This process theory of motivation in Psychology, focuses on the exchange relationships of effort and reward. As we have previously discussed, reward is one of the key elements for a person’s motivation, however, there too is a catch. Adam talks of three kinds of exchange relationships, where in the equal one, the strongest motivation can be observed.

   a) Overpaid Inequity:

In this type of exchange relationship, the person’s effort into the performance (input) is less than the reward after completion i.e. salary (output). This can seriously effect the moral values of the individual, and in turn, lessen their motivation.

   b) Underpaid Inequity:

In this second type, an individual’s effort (input) is more than the reward after completion (output). Since reward is a great motivating force, it can seriously hinder a person’s motivation if they feel that their reward is not worth their effort. In popular belief, this type is the most demotivating.

   c) Equity:

In this final type, the person’s effort (input) is equal to the reward after completion (output). Here, motivation can be observed acting at it’s finest as there is no factor remaining to hinder it.


3) Vroom’s Expectancy Process Theory of Motivation:

Vroom’s study in the process motivation theories, highlight conscious choices, i.e. an individual selects a course of action over a different one, with the expectation that this choice will grant him a desired result. Vroom talks of three factors or elements which help us make the said conscious choice:

a) Expectancy.

b) Instrumentality.

c) Valance.

Expectancy is the belief of a person that better effort will grant him a better performance at the task. Vroom lists 3 factors that affect this element:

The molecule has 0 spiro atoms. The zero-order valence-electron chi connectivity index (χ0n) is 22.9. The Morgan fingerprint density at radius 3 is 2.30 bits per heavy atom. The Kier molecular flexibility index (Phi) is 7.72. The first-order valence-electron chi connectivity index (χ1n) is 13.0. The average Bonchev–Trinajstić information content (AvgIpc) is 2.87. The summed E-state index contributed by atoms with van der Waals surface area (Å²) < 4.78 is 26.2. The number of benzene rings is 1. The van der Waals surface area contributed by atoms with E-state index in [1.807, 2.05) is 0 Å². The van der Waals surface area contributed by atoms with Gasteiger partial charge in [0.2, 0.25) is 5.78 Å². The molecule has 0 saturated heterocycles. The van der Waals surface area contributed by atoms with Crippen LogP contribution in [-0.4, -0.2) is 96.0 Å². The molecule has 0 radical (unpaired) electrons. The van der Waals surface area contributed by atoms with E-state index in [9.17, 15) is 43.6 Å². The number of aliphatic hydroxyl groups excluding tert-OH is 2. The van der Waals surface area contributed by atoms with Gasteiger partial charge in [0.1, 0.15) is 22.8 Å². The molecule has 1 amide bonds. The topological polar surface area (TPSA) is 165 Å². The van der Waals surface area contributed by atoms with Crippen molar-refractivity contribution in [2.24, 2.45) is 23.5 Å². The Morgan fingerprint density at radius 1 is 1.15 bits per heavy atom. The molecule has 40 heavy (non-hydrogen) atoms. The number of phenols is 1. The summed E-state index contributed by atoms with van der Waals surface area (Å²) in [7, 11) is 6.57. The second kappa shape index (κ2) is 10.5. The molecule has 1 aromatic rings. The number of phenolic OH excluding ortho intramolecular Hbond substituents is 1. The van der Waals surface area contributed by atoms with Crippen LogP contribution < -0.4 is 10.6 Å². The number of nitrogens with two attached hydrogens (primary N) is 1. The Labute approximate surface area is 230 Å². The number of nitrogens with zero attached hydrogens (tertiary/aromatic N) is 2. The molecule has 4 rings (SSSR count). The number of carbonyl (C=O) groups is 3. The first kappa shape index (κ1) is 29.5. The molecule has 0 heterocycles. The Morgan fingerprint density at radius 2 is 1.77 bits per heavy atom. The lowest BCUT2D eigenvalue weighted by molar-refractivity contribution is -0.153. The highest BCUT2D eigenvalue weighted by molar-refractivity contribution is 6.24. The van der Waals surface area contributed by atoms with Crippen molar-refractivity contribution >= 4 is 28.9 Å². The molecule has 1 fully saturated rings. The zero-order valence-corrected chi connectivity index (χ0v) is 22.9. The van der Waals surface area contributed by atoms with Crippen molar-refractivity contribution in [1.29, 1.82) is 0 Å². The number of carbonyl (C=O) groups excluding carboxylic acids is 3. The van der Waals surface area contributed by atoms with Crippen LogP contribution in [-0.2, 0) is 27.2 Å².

• The individual having the right material to perform the task.
  • The individual possessing the right skills to perform the task.
  • The individual being granted the right supervision for support in the performance of the task.

Instrumentality is the belief of a person that they will be rewarded after performance. This element is affected by factors which include:

  • A clear and easy understanding between the job and the reward.
  • The proper means or rules to attaining the reward.
  • Transparency of the whole process.

Valance is the last element. It is the personal importance an individual places on the reward. A higher importance will lead to a higher motivation to perform the task efficiently.


4) The Carrot and Stick Approach:

This theory in the process theories of motivation, was presented well back during the Industrial Revolution. It states to reward the individual in case of performance and give punishments in case of non-performance.

It basically took the example of a donkey; in front of it, you give it a carrot if it moves forward, and if it fails to do so (non-performance), you hit it with a small stick so that it would move forward again. In essence, we can say that the person is motivated due to the reward, and if they fail to perform, the punishment has them reverting back to the alternative choice and thus, performance is observed.


Now that we know the reality of how motivation works; free from any and all magic, we can probably manipulate our our own brain into more of those “magical” moments.



19 year old undergraduate Psychology student, with an immense love for food, journals and cool socks.